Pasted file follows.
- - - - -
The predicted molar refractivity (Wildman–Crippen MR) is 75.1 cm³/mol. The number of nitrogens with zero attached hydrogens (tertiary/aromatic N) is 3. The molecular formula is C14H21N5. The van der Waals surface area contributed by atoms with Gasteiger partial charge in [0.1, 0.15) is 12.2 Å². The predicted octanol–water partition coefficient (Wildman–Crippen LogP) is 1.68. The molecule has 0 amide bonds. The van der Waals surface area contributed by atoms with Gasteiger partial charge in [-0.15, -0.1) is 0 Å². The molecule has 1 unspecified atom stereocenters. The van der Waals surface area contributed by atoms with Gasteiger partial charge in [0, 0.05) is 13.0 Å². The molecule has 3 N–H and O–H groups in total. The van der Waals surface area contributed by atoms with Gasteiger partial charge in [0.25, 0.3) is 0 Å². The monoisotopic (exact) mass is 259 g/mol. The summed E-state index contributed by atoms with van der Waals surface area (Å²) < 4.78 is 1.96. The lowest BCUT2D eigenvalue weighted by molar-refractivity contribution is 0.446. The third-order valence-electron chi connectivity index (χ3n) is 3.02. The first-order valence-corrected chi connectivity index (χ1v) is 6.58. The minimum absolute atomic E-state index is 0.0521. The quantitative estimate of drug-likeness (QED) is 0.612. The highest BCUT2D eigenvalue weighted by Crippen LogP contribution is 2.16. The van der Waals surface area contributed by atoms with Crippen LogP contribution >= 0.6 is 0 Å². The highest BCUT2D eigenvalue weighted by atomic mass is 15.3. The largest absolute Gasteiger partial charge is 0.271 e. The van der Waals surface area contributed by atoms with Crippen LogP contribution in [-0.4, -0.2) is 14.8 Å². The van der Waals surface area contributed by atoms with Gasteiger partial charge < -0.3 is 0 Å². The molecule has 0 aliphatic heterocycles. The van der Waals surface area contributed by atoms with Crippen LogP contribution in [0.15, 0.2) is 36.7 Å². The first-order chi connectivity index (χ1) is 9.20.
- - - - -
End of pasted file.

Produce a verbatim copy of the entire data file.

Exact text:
The predicted molar refractivity (Wildman–Crippen MR) is 75.1 cm³/mol. The number of nitrogens with zero attached hydrogens (tertiary/aromatic N) is 3. The molecular formula is C14H21N5. The van der Waals surface area contributed by atoms with Gasteiger partial charge in [0.1, 0.15) is 12.2 Å². The predicted octanol–water partition coefficient (Wildman–Crippen LogP) is 1.68. The molecule has 0 amide bonds. The van der Waals surface area contributed by atoms with Gasteiger partial charge in [-0.15, -0.1) is 0 Å². The molecule has 1 unspecified atom stereocenters. The van der Waals surface area contributed by atoms with Gasteiger partial charge in [0, 0.05) is 13.0 Å². The molecule has 3 N–H and O–H groups in total. The van der Waals surface area contributed by atoms with Gasteiger partial charge in [0.25, 0.3) is 0 Å². The monoisotopic (exact) mass is 259 g/mol. The summed E-state index contributed by atoms with van der Waals surface area (Å²) < 4.78 is 1.96. The lowest BCUT2D eigenvalue weighted by molar-refractivity contribution is 0.446. The third-order valence-electron chi connectivity index (χ3n) is 3.02. The first-order valence-corrected chi connectivity index (χ1v) is 6.58. The minimum absolute atomic E-state index is 0.0521. The quantitative estimate of drug-likeness (QED) is 0.612. The highest BCUT2D eigenvalue weighted by Crippen LogP contribution is 2.16. The van der Waals surface area contributed by atoms with Crippen LogP contribution >= 0.6 is 0 Å². The highest BCUT2D eigenvalue weighted by atomic mass is 15.3. The largest absolute Gasteiger partial charge is 0.271 e. The van der Waals surface area contributed by atoms with Crippen LogP contribution in [-0.4, -0.2) is 14.8 Å². The van der Waals surface area contributed by atoms with Gasteiger partial charge < -0.3 is 0 Å². The molecule has 0 aliphatic heterocycles. The van der Waals surface area contributed by atoms with Crippen LogP contribution in [0.15, 0.2) is 36.7 Å². The first-order chi connectivity index (χ1) is 9.20.